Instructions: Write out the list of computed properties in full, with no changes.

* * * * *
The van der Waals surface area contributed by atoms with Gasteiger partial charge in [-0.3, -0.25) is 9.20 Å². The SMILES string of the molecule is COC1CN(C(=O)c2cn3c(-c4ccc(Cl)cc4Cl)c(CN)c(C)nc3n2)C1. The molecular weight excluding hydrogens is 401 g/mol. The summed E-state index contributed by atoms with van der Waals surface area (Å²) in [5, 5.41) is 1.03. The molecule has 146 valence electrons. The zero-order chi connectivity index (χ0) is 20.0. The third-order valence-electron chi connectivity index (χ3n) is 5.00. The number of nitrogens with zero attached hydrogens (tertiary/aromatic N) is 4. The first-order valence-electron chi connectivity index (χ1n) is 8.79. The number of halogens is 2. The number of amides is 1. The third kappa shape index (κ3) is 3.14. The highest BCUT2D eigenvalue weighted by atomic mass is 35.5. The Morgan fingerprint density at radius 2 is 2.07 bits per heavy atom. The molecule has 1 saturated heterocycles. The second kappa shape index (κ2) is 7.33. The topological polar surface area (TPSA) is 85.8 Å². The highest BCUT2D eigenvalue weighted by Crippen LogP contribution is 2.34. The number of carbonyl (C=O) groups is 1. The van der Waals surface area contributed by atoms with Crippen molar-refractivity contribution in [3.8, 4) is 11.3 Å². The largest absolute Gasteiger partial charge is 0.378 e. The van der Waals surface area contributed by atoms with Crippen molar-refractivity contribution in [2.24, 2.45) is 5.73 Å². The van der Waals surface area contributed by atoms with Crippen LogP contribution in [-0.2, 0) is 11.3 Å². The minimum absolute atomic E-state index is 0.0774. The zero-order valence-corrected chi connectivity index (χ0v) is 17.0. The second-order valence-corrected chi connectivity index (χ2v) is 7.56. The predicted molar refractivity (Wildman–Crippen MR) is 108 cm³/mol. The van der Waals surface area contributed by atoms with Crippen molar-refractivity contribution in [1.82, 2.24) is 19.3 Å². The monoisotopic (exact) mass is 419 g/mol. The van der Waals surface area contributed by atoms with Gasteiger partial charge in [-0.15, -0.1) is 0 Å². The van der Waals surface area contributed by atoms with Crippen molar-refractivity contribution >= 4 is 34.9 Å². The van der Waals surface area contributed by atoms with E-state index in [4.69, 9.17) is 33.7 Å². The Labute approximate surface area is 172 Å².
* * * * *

The van der Waals surface area contributed by atoms with Gasteiger partial charge in [-0.3, -0.25) is 9.20 Å². The SMILES string of the molecule is COC1CN(C(=O)c2cn3c(-c4ccc(Cl)cc4Cl)c(CN)c(C)nc3n2)C1. The molecular weight excluding hydrogens is 401 g/mol. The summed E-state index contributed by atoms with van der Waals surface area (Å²) in [5, 5.41) is 1.03. The molecule has 146 valence electrons. The zero-order chi connectivity index (χ0) is 20.0. The third-order valence-electron chi connectivity index (χ3n) is 5.00. The number of nitrogens with zero attached hydrogens (tertiary/aromatic N) is 4. The first-order valence-electron chi connectivity index (χ1n) is 8.79. The number of halogens is 2. The number of amides is 1. The third kappa shape index (κ3) is 3.14. The highest BCUT2D eigenvalue weighted by atomic mass is 35.5. The Morgan fingerprint density at radius 2 is 2.07 bits per heavy atom. The molecule has 1 saturated heterocycles. The second kappa shape index (κ2) is 7.33. The topological polar surface area (TPSA) is 85.8 Å². The highest BCUT2D eigenvalue weighted by Crippen LogP contribution is 2.34. The number of carbonyl (C=O) groups is 1. The van der Waals surface area contributed by atoms with Crippen molar-refractivity contribution in [3.8, 4) is 11.3 Å². The largest absolute Gasteiger partial charge is 0.378 e. The van der Waals surface area contributed by atoms with Crippen molar-refractivity contribution in [2.24, 2.45) is 5.73 Å². The van der Waals surface area contributed by atoms with Crippen LogP contribution in [-0.2, 0) is 11.3 Å². The minimum absolute atomic E-state index is 0.0774. The zero-order valence-corrected chi connectivity index (χ0v) is 17.0. The second-order valence-corrected chi connectivity index (χ2v) is 7.56. The predicted molar refractivity (Wildman–Crippen MR) is 108 cm³/mol. The van der Waals surface area contributed by atoms with Crippen molar-refractivity contribution in [1.82, 2.24) is 19.3 Å². The monoisotopic (exact) mass is 419 g/mol. The van der Waals surface area contributed by atoms with Gasteiger partial charge in [-0.15, -0.1) is 0 Å². The van der Waals surface area contributed by atoms with Crippen molar-refractivity contribution >= 4 is 34.9 Å². The van der Waals surface area contributed by atoms with E-state index in [4.69, 9.17) is 33.7 Å². The Labute approximate surface area is 172 Å².